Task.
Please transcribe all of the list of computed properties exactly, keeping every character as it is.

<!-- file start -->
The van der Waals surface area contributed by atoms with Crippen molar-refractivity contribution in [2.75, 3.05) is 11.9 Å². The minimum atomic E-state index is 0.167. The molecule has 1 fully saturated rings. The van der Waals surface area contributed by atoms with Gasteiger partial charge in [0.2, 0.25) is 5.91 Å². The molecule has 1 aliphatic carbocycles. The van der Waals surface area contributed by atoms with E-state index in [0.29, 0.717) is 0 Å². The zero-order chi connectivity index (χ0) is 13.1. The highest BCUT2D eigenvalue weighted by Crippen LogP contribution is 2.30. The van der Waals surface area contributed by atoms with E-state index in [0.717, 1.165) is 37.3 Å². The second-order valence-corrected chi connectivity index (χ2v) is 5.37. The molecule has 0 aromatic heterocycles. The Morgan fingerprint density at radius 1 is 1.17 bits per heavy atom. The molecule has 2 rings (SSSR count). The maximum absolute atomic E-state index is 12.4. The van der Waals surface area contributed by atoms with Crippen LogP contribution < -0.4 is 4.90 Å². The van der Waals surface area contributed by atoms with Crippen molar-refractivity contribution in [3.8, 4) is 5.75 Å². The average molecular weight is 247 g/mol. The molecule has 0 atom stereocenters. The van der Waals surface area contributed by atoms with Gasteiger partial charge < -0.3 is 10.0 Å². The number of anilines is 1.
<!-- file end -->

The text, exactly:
The van der Waals surface area contributed by atoms with Crippen molar-refractivity contribution in [2.75, 3.05) is 11.9 Å². The minimum atomic E-state index is 0.167. The molecule has 1 fully saturated rings. The van der Waals surface area contributed by atoms with Gasteiger partial charge in [0.2, 0.25) is 5.91 Å². The molecule has 1 aliphatic carbocycles. The van der Waals surface area contributed by atoms with E-state index in [0.29, 0.717) is 0 Å². The zero-order chi connectivity index (χ0) is 13.1. The highest BCUT2D eigenvalue weighted by Crippen LogP contribution is 2.30. The van der Waals surface area contributed by atoms with E-state index in [0.717, 1.165) is 37.3 Å². The second-order valence-corrected chi connectivity index (χ2v) is 5.37. The molecule has 0 aromatic heterocycles. The Morgan fingerprint density at radius 1 is 1.17 bits per heavy atom. The molecule has 2 rings (SSSR count). The maximum absolute atomic E-state index is 12.4. The van der Waals surface area contributed by atoms with Crippen LogP contribution < -0.4 is 4.90 Å². The van der Waals surface area contributed by atoms with Crippen molar-refractivity contribution in [3.8, 4) is 5.75 Å². The average molecular weight is 247 g/mol. The molecule has 0 atom stereocenters. The van der Waals surface area contributed by atoms with Gasteiger partial charge < -0.3 is 10.0 Å². The number of anilines is 1.